It’s winter time; so why not put another log on the fire, get comfortable and read our latest newsletter…
In this edition we look at one of the more surprising applications that can be run from the cloud – Hosted Voice. We’ll find out why one leading law firm chose Abtec’s Hosted Voice service and the benefits it will bring the organisation.
We’ve witnessed the recent storms cause chaos in the north of England and Scotland first hand; we support organisations and have employees across the north east and north west of England. We’ve protected these organisations’ IT resources from the floods, and this has prompted us to issue a reminder to readers about keeping on top of their business continuity plans.
Also, we’ve seen another unwelcome visitor recently, phishing emails with macro enabled attachments. Richard Pitman, one of our senior network engineers, offers advice on how to protect your organisation against these unwelcome visitors.
To celebrate the launch of our Veeam Cloud Connect service we’re giving you the opportunity to take a free trial. You can test drive the service for a month to see if it improves your backup regime.
Veeam Cloud Connect tackles an ever present problem for IT managers; off-site backup storage. The issue of limited bandwidth and growing data volumes rendering backing up off-site too problematic.
Not for much longer though. You can now strengthen your off-site backup regime with Abtec and Veeam Cloud Connect. We can store your primary or secondary Veeam backups in our secure cloud. Our Veeam optimised network connections can help speed up your backup and recovery process.
Find out more about the Veeam Cloud Connect service here, and apply for free trial. It could change your backup regime forever.
Mortgage Finance Gazette, the premier trade magazine for banks and building societies, has featured our recent project with Darlington Building Society in its latest issue. The project, in which we enabled the Society to create a more agile IT infrastructure, took a year to implement and has helped create significant efficiencies.
It’s difficult to talk about IT at the moment without talking about the ‘Cloud’. In this month’s newsletter we look at the business case for centralising your IT resources and creating your own private cloud. I’m sure you’ll be surprised to find that you’ve probably got much of the equipment needed to create your own cloud already. As well as providing some hints and tips we also examine a recent project with Darlington Building Society. We helped the Society centralise its IT infrastructure, cutting costs and improving the organisation’s agility, and in the newsletter you’ll see some of the benefits this created.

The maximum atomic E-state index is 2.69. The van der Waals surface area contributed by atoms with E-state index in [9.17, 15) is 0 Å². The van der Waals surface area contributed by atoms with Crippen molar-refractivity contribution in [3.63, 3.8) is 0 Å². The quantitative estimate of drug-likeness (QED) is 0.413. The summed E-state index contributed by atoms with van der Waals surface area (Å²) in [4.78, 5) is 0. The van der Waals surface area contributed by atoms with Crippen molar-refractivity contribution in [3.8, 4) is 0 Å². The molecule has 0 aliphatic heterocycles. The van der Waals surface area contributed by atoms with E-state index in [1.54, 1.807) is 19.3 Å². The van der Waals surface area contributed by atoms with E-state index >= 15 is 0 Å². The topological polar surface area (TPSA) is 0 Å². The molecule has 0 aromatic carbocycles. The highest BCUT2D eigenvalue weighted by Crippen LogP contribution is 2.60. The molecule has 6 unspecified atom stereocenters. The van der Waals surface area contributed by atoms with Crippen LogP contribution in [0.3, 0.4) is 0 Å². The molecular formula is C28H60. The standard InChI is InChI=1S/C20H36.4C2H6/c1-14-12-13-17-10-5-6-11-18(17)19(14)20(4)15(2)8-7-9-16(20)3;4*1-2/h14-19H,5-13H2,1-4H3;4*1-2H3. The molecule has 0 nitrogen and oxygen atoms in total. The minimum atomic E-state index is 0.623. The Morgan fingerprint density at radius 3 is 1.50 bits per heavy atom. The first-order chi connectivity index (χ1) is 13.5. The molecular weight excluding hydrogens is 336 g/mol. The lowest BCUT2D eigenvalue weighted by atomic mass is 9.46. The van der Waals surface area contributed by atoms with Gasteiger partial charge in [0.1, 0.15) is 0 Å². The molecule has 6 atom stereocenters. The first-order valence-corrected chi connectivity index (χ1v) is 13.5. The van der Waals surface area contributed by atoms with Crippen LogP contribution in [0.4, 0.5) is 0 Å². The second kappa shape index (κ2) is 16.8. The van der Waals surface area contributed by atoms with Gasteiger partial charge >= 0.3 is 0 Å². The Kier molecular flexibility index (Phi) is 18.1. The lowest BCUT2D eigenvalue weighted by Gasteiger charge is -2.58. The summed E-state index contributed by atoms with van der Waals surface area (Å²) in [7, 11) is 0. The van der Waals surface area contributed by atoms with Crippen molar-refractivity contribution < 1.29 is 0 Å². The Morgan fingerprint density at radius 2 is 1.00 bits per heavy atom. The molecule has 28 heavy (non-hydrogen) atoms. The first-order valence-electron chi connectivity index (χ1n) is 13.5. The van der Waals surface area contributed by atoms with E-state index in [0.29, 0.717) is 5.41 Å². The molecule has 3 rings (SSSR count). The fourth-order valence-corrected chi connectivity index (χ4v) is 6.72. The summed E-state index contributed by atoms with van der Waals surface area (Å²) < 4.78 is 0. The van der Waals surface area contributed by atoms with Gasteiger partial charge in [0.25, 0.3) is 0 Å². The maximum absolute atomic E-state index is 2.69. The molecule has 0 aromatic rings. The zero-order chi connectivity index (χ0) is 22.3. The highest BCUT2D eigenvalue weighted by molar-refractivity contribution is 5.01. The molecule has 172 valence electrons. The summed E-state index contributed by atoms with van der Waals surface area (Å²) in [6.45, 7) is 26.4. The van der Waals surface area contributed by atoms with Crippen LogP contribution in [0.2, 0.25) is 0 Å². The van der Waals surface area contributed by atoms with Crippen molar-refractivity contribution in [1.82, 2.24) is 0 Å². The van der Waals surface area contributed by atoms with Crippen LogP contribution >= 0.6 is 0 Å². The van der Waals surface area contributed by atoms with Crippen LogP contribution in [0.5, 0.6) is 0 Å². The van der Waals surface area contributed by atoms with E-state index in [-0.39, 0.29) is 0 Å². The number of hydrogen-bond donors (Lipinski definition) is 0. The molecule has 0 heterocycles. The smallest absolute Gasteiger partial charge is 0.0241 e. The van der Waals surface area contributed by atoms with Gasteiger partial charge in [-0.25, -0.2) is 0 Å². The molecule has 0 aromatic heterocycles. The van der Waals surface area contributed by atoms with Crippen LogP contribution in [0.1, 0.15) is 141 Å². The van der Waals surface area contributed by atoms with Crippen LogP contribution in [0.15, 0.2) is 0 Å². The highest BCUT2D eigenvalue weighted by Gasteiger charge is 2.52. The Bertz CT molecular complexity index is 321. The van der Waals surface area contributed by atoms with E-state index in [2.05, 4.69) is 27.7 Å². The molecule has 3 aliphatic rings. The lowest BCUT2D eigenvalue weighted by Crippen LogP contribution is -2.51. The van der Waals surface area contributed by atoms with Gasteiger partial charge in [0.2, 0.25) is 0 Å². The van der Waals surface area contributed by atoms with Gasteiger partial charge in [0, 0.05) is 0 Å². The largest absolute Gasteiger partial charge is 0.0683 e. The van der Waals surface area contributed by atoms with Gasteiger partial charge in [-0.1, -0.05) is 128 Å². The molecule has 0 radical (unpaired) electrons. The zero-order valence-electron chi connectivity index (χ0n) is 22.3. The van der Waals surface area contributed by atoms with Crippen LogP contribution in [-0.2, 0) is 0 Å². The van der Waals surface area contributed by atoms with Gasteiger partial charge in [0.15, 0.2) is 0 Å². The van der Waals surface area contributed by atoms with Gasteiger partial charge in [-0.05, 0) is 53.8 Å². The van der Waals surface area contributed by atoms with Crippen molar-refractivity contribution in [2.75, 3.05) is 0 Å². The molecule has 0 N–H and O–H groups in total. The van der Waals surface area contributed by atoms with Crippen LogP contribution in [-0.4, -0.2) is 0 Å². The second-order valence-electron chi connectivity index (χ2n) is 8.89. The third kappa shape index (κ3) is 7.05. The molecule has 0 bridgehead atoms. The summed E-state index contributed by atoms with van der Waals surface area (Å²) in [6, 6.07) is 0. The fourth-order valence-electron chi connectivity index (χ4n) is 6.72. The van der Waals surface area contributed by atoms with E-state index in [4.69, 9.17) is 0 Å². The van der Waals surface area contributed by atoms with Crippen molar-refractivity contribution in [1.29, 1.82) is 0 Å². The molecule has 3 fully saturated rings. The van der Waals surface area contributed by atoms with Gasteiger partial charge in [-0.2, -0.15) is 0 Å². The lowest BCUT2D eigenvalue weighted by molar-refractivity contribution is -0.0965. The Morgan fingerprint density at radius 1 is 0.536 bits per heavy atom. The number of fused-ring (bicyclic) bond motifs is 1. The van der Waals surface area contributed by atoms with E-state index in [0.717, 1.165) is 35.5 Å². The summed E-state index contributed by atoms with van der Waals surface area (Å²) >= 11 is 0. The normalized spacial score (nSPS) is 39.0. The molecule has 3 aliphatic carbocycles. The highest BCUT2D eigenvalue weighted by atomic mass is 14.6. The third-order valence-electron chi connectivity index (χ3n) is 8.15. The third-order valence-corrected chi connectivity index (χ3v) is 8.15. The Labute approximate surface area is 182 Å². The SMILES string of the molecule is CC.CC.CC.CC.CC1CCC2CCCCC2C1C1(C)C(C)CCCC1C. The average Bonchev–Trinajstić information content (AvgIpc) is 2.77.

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Audit your IT resources. The first place to start is to build an inventory of all of the systems, applications, hardware and network used in your organisation. Record which users access those resources, and where they physically reside. Review the capacity of your existing data centre, does it have the capacity to take on all of these new resources or do you need some new servers?
Once you have your database of resources the next step is to prioritise them. This could be based on how critical they are to the business’ operations. A good tip here is to separate the objective of the technology from the technology itself. For example, each office may need to make and receive calls, but that doesn’t mean that each office needs a telephone system. Next, many of these resources will be working in a virtualised server environment, check to see if the resources can operate in that environment.
Creating your private cloud will put extra demands on your network. Do you have the right bandwidth to deliver those resources? Do you need to add quality of service to the network to mitigate potential latency issues with applications? Rigorously planning your network will ensure users will continue to get a great experience when using those resources.
Don’t try to move everything over to your private cloud at once. Take a phased approach. Base this on the prioritisation you identified earlier. A good tip is to start by moving the lowest priority items over first. Give yourself plenty of time to test those resources to ensure they work properly in your data centre. Once tested move on to the next phase.